What sums up the Museum of Cambridge for me? The answer is people.
I began volunteering at the beginning of 2018 when the museum was closed for a deep clean, and immediately felt at home in the MoC community, whose members are unfailingly friendly, interesting and supportive. Covid restrictions apart, I have both front-facing and behind-thescenes roles, doing sessions at the entrance counter and also as part of a regular Collections group which focuses on care and documentation of the objects, exhibitions, cleaning and tidying or other odd tasks as they crop up.
It’s a pleasure to welcome visitors of all ages, backgrounds and nationalities to the museum, to help with enquiries and learn things from them too. One visitor named Enid was delighted to discover her important namesake at MoC! Sometimes I ask children about their favourite object or challenge them to find the museum’s ancient hot cross bun. And often visitors have memories and ideas sparked by things they have seen in the displays and want to share their stories, so I have had some lovely conversations at Front of House.
The Collections group gives a privileged insight into this wonderful building and its fabulous contents. Which brings me to the other group of people: the ordinary folk of the past, who would never have dreamed of curating their everyday lives, but whose stories as revealed by their belongings are fascinating nonetheless – the simple families of artisans and tradespeople; former inn visitors and servants; local characters and benefactors. How delightful to think of a Medieval carved sun panel (one of my favourite objects) being reused as a cottage shelf, or a tiny bride and groom from a Georgian wedding cake lovingly preserved for two centuries. It is good to know that alongside hard work and sometimes rough living conditions the lives of ordinary people had room for decorative objects and enjoyable pastimes too – even if anxiety about witches and possible ill fortune meant keeping your talismans in good order! This might account for the mummified rat now preserved in the store …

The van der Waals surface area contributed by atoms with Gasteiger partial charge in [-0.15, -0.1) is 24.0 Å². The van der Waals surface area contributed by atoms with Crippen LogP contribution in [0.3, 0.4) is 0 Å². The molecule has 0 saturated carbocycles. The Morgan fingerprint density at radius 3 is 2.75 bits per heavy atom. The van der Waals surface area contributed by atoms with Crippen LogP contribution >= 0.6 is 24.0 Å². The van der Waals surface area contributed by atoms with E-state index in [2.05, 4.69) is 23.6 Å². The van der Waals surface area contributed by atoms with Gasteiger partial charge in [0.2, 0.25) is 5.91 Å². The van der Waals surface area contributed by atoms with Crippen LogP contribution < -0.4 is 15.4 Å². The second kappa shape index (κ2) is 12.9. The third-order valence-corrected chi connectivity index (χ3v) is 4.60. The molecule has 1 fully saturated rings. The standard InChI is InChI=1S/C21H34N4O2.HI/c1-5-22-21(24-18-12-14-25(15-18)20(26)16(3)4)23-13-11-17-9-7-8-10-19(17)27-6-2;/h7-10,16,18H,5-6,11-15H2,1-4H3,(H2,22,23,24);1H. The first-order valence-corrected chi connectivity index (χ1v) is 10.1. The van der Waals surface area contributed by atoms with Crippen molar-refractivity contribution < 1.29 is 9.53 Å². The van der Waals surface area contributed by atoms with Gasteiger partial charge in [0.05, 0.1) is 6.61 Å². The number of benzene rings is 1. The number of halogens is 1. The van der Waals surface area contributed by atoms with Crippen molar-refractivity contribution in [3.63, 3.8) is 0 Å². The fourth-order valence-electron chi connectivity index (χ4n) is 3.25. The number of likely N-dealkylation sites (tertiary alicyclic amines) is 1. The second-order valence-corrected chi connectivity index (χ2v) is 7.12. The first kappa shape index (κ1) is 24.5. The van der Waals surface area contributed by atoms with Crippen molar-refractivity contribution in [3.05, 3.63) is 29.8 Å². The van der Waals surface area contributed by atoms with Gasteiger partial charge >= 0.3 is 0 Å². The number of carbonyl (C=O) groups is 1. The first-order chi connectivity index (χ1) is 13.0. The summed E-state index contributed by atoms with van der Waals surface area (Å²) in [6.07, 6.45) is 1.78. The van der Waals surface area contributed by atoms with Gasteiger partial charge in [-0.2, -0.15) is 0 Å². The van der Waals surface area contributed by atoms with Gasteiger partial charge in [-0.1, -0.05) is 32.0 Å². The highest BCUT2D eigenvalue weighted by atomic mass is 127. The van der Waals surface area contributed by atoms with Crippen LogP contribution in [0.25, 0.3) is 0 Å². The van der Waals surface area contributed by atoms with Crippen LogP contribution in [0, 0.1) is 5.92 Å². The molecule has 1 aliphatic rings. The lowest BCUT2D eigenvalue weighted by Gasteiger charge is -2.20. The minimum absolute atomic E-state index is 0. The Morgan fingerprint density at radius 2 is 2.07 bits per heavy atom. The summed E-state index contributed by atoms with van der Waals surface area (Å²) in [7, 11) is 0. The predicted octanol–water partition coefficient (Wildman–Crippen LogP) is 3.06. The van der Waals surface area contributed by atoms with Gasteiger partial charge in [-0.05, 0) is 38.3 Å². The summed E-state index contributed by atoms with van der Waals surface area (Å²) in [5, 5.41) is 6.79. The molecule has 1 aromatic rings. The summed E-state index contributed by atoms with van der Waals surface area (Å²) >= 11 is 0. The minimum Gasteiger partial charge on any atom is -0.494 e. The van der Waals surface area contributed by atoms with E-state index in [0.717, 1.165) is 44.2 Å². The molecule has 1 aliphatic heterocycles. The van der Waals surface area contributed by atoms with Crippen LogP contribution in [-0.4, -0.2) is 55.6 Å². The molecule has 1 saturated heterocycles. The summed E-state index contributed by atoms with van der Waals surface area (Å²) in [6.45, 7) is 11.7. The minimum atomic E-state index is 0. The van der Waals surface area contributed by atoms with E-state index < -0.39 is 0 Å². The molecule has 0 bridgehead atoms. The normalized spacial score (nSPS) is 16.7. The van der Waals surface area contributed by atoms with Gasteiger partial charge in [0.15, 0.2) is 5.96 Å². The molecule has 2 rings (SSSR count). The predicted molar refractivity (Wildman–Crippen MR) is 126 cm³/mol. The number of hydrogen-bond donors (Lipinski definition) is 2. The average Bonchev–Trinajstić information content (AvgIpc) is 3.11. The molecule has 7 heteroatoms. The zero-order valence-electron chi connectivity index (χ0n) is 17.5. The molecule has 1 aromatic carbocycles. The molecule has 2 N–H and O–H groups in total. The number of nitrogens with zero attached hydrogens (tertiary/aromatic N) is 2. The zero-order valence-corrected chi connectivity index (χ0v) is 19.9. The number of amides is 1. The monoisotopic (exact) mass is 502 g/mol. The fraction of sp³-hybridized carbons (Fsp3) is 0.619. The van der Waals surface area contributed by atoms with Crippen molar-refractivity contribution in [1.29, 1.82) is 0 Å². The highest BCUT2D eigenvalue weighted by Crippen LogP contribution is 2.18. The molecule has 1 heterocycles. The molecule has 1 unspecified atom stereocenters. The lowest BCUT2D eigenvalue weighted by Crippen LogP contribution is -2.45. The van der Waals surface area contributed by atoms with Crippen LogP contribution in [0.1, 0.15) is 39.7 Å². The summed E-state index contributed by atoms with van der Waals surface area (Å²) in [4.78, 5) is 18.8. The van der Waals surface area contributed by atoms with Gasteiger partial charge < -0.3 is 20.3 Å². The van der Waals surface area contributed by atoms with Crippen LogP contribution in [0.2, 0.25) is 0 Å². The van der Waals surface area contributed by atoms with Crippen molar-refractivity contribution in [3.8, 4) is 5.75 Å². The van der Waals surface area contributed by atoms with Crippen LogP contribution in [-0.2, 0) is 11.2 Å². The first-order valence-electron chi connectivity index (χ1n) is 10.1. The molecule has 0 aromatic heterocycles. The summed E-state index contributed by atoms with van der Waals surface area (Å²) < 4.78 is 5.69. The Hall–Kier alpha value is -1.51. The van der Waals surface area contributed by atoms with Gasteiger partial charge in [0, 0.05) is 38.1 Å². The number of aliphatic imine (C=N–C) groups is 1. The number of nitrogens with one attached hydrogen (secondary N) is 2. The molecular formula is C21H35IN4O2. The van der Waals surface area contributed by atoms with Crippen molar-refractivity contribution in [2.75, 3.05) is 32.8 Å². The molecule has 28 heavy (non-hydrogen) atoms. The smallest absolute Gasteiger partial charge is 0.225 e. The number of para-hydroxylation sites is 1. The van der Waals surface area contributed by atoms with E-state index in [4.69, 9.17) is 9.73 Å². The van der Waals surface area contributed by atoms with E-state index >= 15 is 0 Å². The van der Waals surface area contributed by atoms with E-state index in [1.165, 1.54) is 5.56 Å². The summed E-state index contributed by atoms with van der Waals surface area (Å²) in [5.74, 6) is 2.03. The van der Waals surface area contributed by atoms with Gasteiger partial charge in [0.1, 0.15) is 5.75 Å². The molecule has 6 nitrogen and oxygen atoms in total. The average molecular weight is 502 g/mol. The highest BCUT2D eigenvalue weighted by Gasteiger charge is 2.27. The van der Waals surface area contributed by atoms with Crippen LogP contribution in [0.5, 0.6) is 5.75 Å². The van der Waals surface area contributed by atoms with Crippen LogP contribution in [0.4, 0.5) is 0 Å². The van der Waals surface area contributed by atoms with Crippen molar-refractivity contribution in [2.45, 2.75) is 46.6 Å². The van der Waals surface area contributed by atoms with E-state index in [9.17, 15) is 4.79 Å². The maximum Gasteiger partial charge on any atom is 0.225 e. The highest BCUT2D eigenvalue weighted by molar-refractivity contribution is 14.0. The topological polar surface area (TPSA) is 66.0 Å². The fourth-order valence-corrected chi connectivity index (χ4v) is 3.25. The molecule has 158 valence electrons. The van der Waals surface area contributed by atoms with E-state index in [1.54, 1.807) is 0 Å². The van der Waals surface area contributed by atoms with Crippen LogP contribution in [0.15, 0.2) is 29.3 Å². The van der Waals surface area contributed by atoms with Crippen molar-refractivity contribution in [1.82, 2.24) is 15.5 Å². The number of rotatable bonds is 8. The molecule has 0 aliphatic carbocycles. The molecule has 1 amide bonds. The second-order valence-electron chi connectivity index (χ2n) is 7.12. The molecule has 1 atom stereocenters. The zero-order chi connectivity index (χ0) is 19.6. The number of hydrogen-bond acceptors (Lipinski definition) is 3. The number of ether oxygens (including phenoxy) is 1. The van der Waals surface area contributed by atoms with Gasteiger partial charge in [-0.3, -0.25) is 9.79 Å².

Whether plaiting a straw hat to protect a horse from the sun or recycling a bit of door – complete with keyhole – into a stair tread, it is glimpses of these practical and busy past lives that are so captivating and worthy of record. Long may they last.
This post was written by Diana Turner, a volunteer at the Museum of Cambridge.